He has good friends.  He has a consistent routine.  He is kind and considerate.  He wants to help.  He procrastinates work.  He negotiates homework, reading, and anything else that sounds like it might not be very fun.  He spends money the instant he gets it.  He occasionally forgets himself and does crazy things like chop up dead snakes, call little girls names, and let the bully on the playground get his way.  He loves scouts.  He is where he is supposed to be 95% of the time.  He wears a helmet when he rides his bike or scooter.  He prefers fruit to cookies.   He is grumpy when he's tired, sick or hungry.  He zones out when I lecture.  He sometimes stuffs the toys and laundry underneath his bad and then tells me his room is clean.  He doesn't make his bed as carefully as I would.  

Here's what else I've determined...
If the entire population of 9 year old boys were tested, I bet half of them would be diagnosed as "mild to moderate ADHD."  Sometimes there is a downside to having a concerned, wonderful, attentive teacher.  Sometimes doing nothing is better than running around in circles considering every voice.  

It has been a long few months of worry, guilt, frustration and stress.  But in the end, it's been a good thing to have to choose my heart over my head.  My instincts are good on this one.  McKay is not slipping down a slope of perpetual frustration and doomed to failure.  He is a pretty normal kid who would rather work than play.  He does not need medication, modification, or treatment.  He just needs attentive parents who keep him accountable and give him opportunities to succeed at working hard.

I'm grateful for good teachers who don't let kids slip through the cracks.  I'm grateful for a village of parents who have helped me sort through all of this.  And for many hours during the day to be quiet and just listen to the voice that isn't the loudest, isn't always the most practical, but is always the better one.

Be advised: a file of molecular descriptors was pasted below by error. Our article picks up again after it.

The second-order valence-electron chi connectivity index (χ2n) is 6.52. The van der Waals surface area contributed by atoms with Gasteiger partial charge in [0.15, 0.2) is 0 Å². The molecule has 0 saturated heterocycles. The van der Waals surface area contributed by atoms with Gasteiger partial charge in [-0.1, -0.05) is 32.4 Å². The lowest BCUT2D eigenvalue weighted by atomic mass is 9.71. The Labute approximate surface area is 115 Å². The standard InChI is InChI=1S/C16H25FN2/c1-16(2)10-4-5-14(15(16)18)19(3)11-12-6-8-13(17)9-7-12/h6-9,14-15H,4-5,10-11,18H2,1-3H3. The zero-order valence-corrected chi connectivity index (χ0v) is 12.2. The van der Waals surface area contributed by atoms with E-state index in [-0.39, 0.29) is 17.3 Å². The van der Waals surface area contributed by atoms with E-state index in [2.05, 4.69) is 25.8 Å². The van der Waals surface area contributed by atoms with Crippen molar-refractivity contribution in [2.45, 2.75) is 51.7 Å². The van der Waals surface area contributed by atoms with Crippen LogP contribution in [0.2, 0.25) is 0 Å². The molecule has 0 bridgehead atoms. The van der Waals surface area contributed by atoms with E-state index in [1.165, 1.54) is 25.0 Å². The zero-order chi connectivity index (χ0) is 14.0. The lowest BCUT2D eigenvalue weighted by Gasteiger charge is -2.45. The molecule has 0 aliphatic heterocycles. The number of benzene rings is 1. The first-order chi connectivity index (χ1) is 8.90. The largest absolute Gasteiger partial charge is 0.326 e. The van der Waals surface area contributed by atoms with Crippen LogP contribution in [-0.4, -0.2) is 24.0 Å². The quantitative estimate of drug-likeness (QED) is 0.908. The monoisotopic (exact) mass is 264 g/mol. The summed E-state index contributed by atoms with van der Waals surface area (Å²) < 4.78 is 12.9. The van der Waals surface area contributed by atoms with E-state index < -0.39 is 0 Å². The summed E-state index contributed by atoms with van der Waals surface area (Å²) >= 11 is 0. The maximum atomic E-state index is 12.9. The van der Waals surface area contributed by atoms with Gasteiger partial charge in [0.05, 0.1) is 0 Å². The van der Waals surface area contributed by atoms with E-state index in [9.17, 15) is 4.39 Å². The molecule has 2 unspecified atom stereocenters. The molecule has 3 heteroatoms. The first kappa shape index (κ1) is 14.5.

Tuesday, March 5, 2013

Rabbit Season

When we moved from Utah to Texas in 2010, one of the things we the Scout Master most looked forward to was not having to do as much yard work.  We loved the farm life for a season, but after seven years, that season definitely came to an end for us.  The lot sizes here are significantly smaller than they are in Mendon, so we before we moved, we lightened our load, and returned the riding lawn mower to my father-in-law.  

We left our chickens, our barn cats, our apple trees and our one acre lot in Utah and planned on living a less rural life in Allen.  

But even a 1/4 acre lot requires some maintenance, and in the blazing 100+ degree summers, no one looked forward to mowing the lawn.  The tiny task of mowing our little postage stamp of  a yard in our rental home became a monumental chore.  So when we moved across the street the following summer to a beautifully manicured yard that came with a lawn service, we were overjoyed.  (Well, ok it didn't actually come with the lawn service, but the guy who had mowed for the previous owners knocked on our door the day we moved in and asked if we would like him to continue.  We enthusiastically said, "YES!")  The following week we purged everything that looked like a yard tool out of our garage.